Lawrence Exeter was astonished and overjoyed when he received the glorious news of his wife’s pregnancy. Exeter was a lazy, rich guy who ended up forgetting about the pregnancy until his wife reminded him three days before the baby was due. In a craze, he rushed to tell his servant to peruse the local Goosie Gander Baby Shoppe with a $148.50 check he wrote last minute.
On September Second in the year of our Lord, One Thousand Nine Hundred And Three, Lawrence Exeter Junior was born, thus continuing the dynasty of wealth by costing $100 just by coming into existence.
After indulging in many expensive purchases for his son, Lawrence Senior grew so tired of his son’s personality that he sent him away to school for the low, low price of $1,250. At the Palisades School for (Rich) Boys, Junior learned all about the art of being snooty and rich with all the other rich and snooty boys. Junior only grew more insufferable as time went on, forcing his father to buy him his very own bicycle by the end of the school year. Needless to say, private school wasn’t working out. Senior needed even more distance, so he sent his eleven year old son to a military academy for an even lower low price of $2,150.
By the time six years had passed Junior had graduated the academy, a seemingly more respectable man. However, he was just as careless and as rich and snooty as his father. For his 18th birthday, Senior bought his son a new Cadillac to celebrate this milestone into adulthood. It only took four days for Junior to wreck the car after a night of drinking (the Twenties weren’t called Roaring for nothing!), forcing Senior to spend almost $300 on repairs. Junior needed the car because in just over a month, he would be heading to Stanford University for a start on his adult life.
Now that Junior was all grown up, Senior felt it appropriate to have a little fun in his life. He didn’t care much for his wife anymore, and it was at this point Miss Daisy Windsor walked into his life. It was a very scandalous love affair, complete with lavish gifts like flowers from the elite University Club for the sociable rich, as well as a $25,000 check to keep her quiet on the ordeal. Over the years, Senior would frequent the University Club Florist, buying flowers for both his mistress as well as his wife to cover his tracks, spending over $500 in total.
Meanwhile, Junior was having some fun of his own. With his father in a better mood, he managed to land an opportunity to study abroad in France. While there, he would meet Miss Marie Wharton, and from there it was history. She and Junior settled down together in France, where he would propose to her at the quaint Cocoanut Grove Sweet Shoppe. All expenses covered by his father, of course.
Senior’s pocket seemed bottomless as his mistress took his mind off his headache of a son. With Junior further away than ever, Senior took Daisy on a vacation to Hawaii for some alone time away from his wife, pretending to be away strictly for business. While Junior and his soon-to-be wife spent their time in bridal boutiques, picking out bridesmaids’ dresses, browsing the selection of bridal gowns, and planning for a romantic honeymoon, Senior was busy proving how little his wedding vows had meant to him. After his son’s wedding, both Junior and Senior returned to the United States. While distance separated the father and son for much of Junior’s life, it seems he picked up some of his father’s bad habits. That was when Tony Spagoni walked into his life. Spagoni had a sort of charm about him that instantly drew him in. Junior was smitten within an instant.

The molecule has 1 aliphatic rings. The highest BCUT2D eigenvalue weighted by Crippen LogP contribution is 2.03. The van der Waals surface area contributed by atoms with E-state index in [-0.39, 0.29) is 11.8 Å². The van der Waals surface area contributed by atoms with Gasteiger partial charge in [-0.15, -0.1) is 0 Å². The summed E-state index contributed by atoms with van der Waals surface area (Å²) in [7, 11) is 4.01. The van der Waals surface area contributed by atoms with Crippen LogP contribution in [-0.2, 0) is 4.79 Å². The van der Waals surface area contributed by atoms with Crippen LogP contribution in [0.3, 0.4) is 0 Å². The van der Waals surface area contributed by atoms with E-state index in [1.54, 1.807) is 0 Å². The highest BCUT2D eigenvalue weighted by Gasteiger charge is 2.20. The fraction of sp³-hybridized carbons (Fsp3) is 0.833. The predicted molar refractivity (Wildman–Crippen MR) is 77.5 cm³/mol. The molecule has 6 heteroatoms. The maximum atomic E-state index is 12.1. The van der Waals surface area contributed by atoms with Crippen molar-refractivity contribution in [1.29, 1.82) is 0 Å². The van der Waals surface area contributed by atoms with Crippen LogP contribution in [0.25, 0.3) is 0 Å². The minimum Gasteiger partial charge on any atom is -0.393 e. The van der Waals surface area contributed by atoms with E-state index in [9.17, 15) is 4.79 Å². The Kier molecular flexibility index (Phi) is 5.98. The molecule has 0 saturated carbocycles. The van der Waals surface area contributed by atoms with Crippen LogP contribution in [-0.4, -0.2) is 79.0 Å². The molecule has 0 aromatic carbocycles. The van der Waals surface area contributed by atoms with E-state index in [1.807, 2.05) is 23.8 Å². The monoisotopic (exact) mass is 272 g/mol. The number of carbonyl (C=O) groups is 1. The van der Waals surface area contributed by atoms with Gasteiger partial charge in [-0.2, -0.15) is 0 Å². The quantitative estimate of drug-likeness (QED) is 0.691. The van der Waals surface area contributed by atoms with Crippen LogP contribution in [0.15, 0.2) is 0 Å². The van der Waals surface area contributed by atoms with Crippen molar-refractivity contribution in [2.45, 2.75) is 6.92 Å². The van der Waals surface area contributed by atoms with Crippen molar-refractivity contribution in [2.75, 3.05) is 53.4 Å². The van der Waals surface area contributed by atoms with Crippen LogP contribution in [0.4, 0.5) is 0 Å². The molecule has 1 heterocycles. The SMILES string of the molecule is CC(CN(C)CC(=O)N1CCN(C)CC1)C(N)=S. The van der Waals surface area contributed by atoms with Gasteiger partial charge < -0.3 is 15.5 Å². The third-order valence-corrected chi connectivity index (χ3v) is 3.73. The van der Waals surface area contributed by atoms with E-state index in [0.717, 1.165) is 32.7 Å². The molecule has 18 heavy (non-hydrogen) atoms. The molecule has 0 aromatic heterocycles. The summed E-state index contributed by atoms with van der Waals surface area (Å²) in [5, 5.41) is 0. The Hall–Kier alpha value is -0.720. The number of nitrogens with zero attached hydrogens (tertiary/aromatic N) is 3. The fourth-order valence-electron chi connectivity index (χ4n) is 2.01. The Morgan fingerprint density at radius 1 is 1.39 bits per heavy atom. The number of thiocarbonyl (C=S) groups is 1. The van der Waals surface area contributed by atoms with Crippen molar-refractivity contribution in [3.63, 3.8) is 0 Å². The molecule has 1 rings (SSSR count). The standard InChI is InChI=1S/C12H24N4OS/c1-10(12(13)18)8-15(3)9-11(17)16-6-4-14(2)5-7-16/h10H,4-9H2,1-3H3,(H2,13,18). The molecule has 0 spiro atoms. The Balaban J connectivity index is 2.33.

In a contest of scandals, this beat Senior by light years. He had only been married for about a year before he began a relationship with Spagoni, who, come to find out, was actually a member of the local Italian mafia. He paid Spagoni some money here and there but nowhere near as substantial as the other lover in his life: Miss Flossie Wentworth. Junior had wanted to propose to Tony, but Tony’s role in the mafia was revealed to him at the last second. With his heart shattered, Junior found solace in Flossie. However, their relationship was simply just a fling, and he feared that Flossie would tell his wife of the affair, so he paid her $50,000 to keep her quiet.
It wasn’t enough. Word got around and soon Marie was demanding a divorce. One affair, she claimed, she could deal with, but two made Junior irredeemable. He tried to win her over with $5,000, but she was not so easily wooed as his other lovers. Over the next few months, the divorce was settled at the Reno Municipal Court, costing him nearly $200,000 between legal fees and alimony.
Alone and with a major dent in his bank account, the growing economic depression was reflected in Junior’s negative disposition. That is, until Tony Spagoni sought him out once more. Tony, angry and betrayed at Junior’s sudden rejection, demanded retribution in the form of $100 payments. It wasn’t long until Tony’s mafia friend Peter Ventizzi started coming around as well. Their visits became more frequent and hostile until even money wouldn’t satisfy them and their need for revenge. In Junior, sadness was replaced with anxiety and paranoia.
On July Fifth in the year of our Lord, One Thousand Nine Hundred And Thirty One, Junior was attacked by a group of mafia members, put to the task by Tony and Peter, resulting in him being hospitalized from a gunshot wound in the stomach. For the first time in years, Senior intervened financially on his son’s behalf and paid the costs.
Ten days later, the wound would become infected, and on July 16, Junior would die. Lawrence Exeter was no longer a senior, and for once he regretted how strained his relationship with his son had been since the very beginning. The burial cost his father $1,280, continuing the family’s long history of costing a lot of money just by leaving this existence.